Jeb Bush Will Run as His Brother Did

Jeb BushNancy LeTourneau brought my attention to a short quote by Dennis Baxley, who was in the Florida state House while Jeb Bush was governor. Commenting on Bush’s unconscionable behavior in the Terri Schiavo case, Baxley said, “If you want to understand Jeb Bush, he’s guided by principle over convenience. He may be wrong about something, but he knows what he believes.” An act of extreme demagoguery aimed at Christian conservatives is an act of principle? It was what he really thought? That’s not believable. He was pandering and he knew that he was pandering. Like all the other conservatives who got caught up in that, he thought it would please the conservatives, and the rest just wouldn’t care. He was as wrong politically as he was morally.

LeTourneau sees it as a sign of Bush’s fundamentalism. She especially takes him to task for being a typical conservative Christian: all conservative, no Christian. In this regard, she refers to Mark 2.23-27 about Jesus’ belief that proscription of work on the Sabbath should not be used as an excuse to allow suffering:

And it happened that He was passing through the grainfields on the Sabbath, and His disciples began to make their way along while picking the heads of grain.

The Pharisees were saying to Him, “Look, why are they doing what is not lawful on the Sabbath?”

And He said to them, “Have you never read what David did when he was in need and he and his companions became hungry;

How he entered the house of God in the time of Abiathar the high priest, and ate the consecrated bread, which is not lawful for anyone to eat except the priests, and he also gave it to those who were with him?”

Jesus said to them, “The Sabbath was made for man, and not man for the Sabbath.

But I don’t think that our man Jeb is a fundamentalist. In fact, what Baxley said sounds very familiar, “He may be wrong about something, but he knows what he believes.” This was always the argument for George W Bush: he might be stupid and wrong about everything, but at least he knew what he believed in! As Stephen Colbert said at the 2006 White House Correspondents’ Association Dinner, “The greatest thing about this man is he’s steady. You know where he stands. He believes the same thing Wednesday that he believed on Monday, no matter what happened Tuesday. Events can change; this man’s beliefs never will.”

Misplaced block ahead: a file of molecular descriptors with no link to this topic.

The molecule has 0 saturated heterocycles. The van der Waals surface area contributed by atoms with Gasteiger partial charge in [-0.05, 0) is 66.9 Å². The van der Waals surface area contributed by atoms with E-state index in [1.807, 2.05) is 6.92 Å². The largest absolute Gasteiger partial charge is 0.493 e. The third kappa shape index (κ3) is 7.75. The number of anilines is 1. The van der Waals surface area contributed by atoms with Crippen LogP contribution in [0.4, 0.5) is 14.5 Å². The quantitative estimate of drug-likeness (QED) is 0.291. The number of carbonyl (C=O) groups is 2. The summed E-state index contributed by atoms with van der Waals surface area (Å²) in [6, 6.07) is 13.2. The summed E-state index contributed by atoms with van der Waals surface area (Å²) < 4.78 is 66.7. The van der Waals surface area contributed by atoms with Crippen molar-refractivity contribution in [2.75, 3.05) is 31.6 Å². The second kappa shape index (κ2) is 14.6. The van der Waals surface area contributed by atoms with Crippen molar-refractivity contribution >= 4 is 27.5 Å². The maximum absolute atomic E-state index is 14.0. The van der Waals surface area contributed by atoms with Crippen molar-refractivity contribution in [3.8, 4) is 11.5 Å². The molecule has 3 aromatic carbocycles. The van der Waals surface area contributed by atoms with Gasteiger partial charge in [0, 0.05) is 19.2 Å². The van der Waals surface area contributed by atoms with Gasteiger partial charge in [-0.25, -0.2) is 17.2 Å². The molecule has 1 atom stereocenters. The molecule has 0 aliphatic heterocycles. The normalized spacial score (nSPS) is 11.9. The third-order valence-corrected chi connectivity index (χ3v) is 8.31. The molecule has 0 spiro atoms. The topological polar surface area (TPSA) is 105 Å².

It’s not surprising that Jeb Bush would want this kind of narrative floated about him. For one thing, it acts as an apologia for everything he ever did wrong. But it is strange that this tactic works. Beneath it is this: you may hate things he’s done before, but at least you can depend upon him to do the exact same things again. Really?! That’s a strange kind of logic that Americans really are prone to.

But even more than this, it says to Americans that he is a strong leader. He may lead us in the wrong direction, but he will be in front of us and he really will believe. The problem is that this is all part of the not so secret American desire for authoritarian leaders. What’s more, a lot of people seem to think that a president heartily doing what they don’t like is a better choice than a president meekly doing what they do like.

It reminds me of a segment of the This American Life episode Swing Set. It involves multiple interviews with James Hackett, a Cincinnati doctor who was a lifelong Republican, but who didn’t want to vote for George Bush in 2004. He did eventually vote for Bush — but it was despite the fact that he hated everything about the man and his policies. Hackett — like pretty much all Republicans — was just thrilled with Bill Clinton in retrospect. And we all know that one of the biggest concerns that conservatives brought up while he was president was that he wasn’t authentic — Slick Willy. So at one point in the segment, Ira Glass countered Hackett on his nonsense about how inauthentic Kerry was by referencing Clinton.

OK, so if that’s what Kerry turns out to be, he’ll look at the polls every day, whatever the majority wants, he’s going to give it to them. Well, eight more years of peace and prosperity.

Ira Glass summed up that segment, “In the end, he thinks the president will keep us safer, despite the debacle in Iraq, and despite the fact that he disagrees with them on almost every other issue.” We don’t need no stinking issues. We just need a candidate who will lead in the wrong direction just as boldly as he does the right direction. This is what Jeb Bush is hoping for. It’s a good thing the president has to have been born here. Otherwise, Vladimir Putin might be our next president.

See Also

Jeb Bush Is an Extremist Like All in GOP
Bush 2016: the Terri Schiavo Choice!
Jeb Bush Is No Moderate

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About Frank Moraes

Frank Moraes is a freelance writer and editor online and in print. He is educated as a scientist with a PhD in Atmospheric Physics. He has worked in climate science, remote sensing, throughout the computer industry, and as a college physics instructor. Find out more at About Frank Moraes.

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